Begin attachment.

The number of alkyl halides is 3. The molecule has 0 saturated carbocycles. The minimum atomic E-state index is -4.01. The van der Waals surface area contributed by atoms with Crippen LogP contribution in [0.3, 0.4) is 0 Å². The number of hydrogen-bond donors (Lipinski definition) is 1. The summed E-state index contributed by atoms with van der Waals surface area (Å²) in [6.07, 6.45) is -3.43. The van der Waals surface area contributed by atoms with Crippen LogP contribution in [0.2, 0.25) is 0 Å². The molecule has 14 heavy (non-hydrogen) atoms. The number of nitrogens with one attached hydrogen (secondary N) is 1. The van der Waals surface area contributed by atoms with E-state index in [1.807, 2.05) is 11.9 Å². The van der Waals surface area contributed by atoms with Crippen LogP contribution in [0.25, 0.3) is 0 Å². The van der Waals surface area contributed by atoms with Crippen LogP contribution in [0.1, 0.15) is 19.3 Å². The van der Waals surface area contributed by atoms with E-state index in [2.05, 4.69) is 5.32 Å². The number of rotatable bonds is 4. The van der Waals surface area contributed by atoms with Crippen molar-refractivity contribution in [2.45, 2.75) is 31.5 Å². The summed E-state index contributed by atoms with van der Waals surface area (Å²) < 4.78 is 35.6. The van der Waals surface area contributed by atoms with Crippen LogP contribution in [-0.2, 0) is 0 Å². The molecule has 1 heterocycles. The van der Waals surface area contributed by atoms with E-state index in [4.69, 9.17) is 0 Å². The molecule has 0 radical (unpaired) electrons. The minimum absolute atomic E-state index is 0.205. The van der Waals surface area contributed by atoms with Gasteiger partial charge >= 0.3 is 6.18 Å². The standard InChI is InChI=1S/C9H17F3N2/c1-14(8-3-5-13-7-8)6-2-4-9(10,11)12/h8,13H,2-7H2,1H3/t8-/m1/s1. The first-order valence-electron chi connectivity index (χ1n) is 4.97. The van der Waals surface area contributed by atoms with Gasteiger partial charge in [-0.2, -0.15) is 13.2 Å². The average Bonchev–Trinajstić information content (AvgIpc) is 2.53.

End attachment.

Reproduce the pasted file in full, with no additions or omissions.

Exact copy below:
The number of alkyl halides is 3. The molecule has 0 saturated carbocycles. The minimum atomic E-state index is -4.01. The van der Waals surface area contributed by atoms with Crippen LogP contribution in [0.3, 0.4) is 0 Å². The number of hydrogen-bond donors (Lipinski definition) is 1. The summed E-state index contributed by atoms with van der Waals surface area (Å²) in [6.07, 6.45) is -3.43. The van der Waals surface area contributed by atoms with Crippen LogP contribution in [0.2, 0.25) is 0 Å². The molecule has 14 heavy (non-hydrogen) atoms. The number of nitrogens with one attached hydrogen (secondary N) is 1. The van der Waals surface area contributed by atoms with E-state index in [1.807, 2.05) is 11.9 Å². The van der Waals surface area contributed by atoms with Crippen LogP contribution in [0.25, 0.3) is 0 Å². The van der Waals surface area contributed by atoms with Crippen LogP contribution in [0.1, 0.15) is 19.3 Å². The van der Waals surface area contributed by atoms with E-state index in [2.05, 4.69) is 5.32 Å². The number of rotatable bonds is 4. The van der Waals surface area contributed by atoms with Crippen molar-refractivity contribution in [2.45, 2.75) is 31.5 Å². The summed E-state index contributed by atoms with van der Waals surface area (Å²) < 4.78 is 35.6. The van der Waals surface area contributed by atoms with Crippen LogP contribution in [-0.2, 0) is 0 Å². The molecule has 1 heterocycles. The van der Waals surface area contributed by atoms with E-state index in [4.69, 9.17) is 0 Å². The molecule has 0 radical (unpaired) electrons. The minimum absolute atomic E-state index is 0.205. The van der Waals surface area contributed by atoms with Gasteiger partial charge >= 0.3 is 6.18 Å². The standard InChI is InChI=1S/C9H17F3N2/c1-14(8-3-5-13-7-8)6-2-4-9(10,11)12/h8,13H,2-7H2,1H3/t8-/m1/s1. The first-order valence-electron chi connectivity index (χ1n) is 4.97. The van der Waals surface area contributed by atoms with Gasteiger partial charge in [-0.2, -0.15) is 13.2 Å². The average Bonchev–Trinajstić information content (AvgIpc) is 2.53.